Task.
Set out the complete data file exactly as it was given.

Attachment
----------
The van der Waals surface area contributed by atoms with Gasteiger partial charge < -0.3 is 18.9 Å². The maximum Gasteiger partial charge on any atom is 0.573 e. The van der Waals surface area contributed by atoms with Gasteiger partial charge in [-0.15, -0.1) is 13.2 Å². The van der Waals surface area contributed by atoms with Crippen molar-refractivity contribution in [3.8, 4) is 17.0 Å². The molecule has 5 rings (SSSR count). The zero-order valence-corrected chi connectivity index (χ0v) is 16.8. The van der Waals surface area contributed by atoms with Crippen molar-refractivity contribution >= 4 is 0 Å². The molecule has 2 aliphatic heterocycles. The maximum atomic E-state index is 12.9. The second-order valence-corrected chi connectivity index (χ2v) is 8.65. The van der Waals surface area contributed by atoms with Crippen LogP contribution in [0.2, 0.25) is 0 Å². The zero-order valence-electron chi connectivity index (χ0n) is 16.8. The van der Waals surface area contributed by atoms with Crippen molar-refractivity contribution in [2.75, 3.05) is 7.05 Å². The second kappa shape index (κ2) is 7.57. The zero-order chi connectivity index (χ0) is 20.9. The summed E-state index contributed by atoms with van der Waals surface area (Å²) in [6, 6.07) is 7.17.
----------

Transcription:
The van der Waals surface area contributed by atoms with Gasteiger partial charge < -0.3 is 18.9 Å². The maximum Gasteiger partial charge on any atom is 0.573 e. The van der Waals surface area contributed by atoms with Gasteiger partial charge in [-0.15, -0.1) is 13.2 Å². The van der Waals surface area contributed by atoms with Crippen molar-refractivity contribution in [3.8, 4) is 17.0 Å². The molecule has 5 rings (SSSR count). The zero-order valence-corrected chi connectivity index (χ0v) is 16.8. The van der Waals surface area contributed by atoms with Crippen molar-refractivity contribution >= 4 is 0 Å². The molecule has 2 aliphatic heterocycles. The maximum atomic E-state index is 12.9. The second-order valence-corrected chi connectivity index (χ2v) is 8.65. The van der Waals surface area contributed by atoms with Crippen LogP contribution in [0.2, 0.25) is 0 Å². The zero-order valence-electron chi connectivity index (χ0n) is 16.8. The van der Waals surface area contributed by atoms with Crippen molar-refractivity contribution in [2.75, 3.05) is 7.05 Å². The second kappa shape index (κ2) is 7.57. The zero-order chi connectivity index (χ0) is 20.9. The summed E-state index contributed by atoms with van der Waals surface area (Å²) in [6, 6.07) is 7.17.